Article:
Even though the UK is the second largest Twitter market after the States, that’s still significant when you consider that the UK’s market share is still below 10%.
Indeed, despite the discussion over the past few years about the likes of Tivo or Sky+ making live TV viewing and hence schedules redundant, there’s a case that Twitter brings it back.
Starting from the US Presidential election campaign a year ago, Twitter has acted like a kind of virtual living room for millions of people. You might or might not be watching the box on your own, but you still engage in live comment with a circle of people you’re connected with – indeed, it’s arguably an improvement on chatting about it with people in the same room, as with Twitter you can still hear what’s going on!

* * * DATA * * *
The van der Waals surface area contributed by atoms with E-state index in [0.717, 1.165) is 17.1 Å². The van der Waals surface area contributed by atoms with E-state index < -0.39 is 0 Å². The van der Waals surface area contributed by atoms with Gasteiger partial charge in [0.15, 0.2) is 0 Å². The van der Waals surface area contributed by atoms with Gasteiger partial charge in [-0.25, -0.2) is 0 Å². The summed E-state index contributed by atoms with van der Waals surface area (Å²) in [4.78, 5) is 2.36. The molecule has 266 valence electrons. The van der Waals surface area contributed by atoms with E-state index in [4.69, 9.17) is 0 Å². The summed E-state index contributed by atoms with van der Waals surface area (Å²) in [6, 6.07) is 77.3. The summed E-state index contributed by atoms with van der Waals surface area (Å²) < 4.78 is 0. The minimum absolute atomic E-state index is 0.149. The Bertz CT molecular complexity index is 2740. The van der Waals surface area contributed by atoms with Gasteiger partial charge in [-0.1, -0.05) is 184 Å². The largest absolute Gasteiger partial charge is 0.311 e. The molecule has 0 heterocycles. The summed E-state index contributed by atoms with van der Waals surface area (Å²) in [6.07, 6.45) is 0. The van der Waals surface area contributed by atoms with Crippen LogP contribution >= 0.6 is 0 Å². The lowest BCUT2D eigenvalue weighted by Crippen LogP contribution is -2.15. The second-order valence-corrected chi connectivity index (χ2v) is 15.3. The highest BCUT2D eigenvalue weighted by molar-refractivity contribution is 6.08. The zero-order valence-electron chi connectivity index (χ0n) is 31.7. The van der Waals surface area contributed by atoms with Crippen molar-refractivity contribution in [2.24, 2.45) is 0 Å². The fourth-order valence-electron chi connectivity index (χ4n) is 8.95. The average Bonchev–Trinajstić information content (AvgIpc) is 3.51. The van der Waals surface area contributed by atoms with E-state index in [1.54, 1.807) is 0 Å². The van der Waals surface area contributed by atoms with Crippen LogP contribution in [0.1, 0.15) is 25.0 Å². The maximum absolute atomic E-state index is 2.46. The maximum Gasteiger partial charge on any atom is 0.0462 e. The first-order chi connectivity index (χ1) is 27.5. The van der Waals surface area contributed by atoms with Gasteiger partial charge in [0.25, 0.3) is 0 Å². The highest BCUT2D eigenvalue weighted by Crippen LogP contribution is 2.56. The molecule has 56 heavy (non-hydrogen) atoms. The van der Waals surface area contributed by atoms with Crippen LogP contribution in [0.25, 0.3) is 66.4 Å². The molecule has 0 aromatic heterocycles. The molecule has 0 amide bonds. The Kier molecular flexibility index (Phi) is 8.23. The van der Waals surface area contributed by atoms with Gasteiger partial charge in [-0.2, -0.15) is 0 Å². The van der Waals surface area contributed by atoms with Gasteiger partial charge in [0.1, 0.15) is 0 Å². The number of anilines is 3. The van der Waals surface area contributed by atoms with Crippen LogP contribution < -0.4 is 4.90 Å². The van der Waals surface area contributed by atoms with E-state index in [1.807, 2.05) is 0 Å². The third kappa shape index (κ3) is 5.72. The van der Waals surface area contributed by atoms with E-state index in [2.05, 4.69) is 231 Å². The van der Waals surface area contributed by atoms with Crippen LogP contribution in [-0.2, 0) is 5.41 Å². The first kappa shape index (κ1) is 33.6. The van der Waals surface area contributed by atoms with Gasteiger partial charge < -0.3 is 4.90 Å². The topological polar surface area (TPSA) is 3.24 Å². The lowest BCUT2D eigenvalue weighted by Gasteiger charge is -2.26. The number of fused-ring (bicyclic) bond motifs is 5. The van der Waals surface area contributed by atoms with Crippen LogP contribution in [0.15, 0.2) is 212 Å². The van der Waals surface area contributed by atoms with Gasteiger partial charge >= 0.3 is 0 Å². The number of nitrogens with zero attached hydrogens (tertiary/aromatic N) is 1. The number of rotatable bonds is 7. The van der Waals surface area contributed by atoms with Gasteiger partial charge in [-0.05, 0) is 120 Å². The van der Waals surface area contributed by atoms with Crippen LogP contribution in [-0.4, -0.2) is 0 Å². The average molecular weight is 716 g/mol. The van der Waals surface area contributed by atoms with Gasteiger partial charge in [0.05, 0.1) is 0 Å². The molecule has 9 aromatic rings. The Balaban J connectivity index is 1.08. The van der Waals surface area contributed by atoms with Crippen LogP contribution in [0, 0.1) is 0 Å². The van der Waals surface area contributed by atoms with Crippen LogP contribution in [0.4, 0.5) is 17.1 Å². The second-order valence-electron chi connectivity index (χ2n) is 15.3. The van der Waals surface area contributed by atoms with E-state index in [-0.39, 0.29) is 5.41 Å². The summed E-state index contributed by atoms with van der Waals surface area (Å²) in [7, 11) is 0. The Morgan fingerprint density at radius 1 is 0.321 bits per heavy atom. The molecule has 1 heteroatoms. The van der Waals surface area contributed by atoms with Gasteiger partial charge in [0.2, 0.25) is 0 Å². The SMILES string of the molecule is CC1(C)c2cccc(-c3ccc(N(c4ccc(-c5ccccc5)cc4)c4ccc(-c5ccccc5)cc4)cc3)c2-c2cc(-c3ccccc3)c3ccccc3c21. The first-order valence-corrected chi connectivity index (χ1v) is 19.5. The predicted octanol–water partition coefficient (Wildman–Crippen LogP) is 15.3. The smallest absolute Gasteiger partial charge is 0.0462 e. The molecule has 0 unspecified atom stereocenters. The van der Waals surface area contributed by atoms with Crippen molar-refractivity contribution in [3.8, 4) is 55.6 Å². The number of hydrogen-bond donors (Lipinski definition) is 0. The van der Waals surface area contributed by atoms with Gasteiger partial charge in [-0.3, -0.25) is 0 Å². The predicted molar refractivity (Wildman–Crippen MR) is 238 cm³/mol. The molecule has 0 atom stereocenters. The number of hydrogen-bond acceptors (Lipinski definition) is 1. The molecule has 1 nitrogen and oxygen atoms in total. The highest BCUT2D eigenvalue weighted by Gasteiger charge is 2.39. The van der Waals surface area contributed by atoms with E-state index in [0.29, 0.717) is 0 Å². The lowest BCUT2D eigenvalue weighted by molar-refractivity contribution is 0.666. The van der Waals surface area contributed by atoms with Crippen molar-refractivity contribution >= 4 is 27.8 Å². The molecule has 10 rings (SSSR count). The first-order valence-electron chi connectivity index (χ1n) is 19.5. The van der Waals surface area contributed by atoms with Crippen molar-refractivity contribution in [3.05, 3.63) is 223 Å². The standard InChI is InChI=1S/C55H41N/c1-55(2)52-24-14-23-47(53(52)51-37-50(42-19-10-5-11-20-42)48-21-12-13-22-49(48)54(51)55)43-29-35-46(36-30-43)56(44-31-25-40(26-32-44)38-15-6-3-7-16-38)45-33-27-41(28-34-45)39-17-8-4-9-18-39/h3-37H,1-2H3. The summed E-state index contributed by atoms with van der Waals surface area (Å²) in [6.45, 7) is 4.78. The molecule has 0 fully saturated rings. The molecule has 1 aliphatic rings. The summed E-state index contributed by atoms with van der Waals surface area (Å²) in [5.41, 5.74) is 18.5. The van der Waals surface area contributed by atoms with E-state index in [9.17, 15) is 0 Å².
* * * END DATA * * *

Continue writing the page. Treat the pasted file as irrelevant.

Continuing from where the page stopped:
Marketing blogger Nick Burcher calls X-Factor and the like ‘the ultimate in socialised TV’ – “It is clear though that compelling TV content does drive people to go online, often simultaneously.”
I’d even reverse that statement around. It’s clear that compelling connections online will drive people to turn on their TV sets – often simultaneously.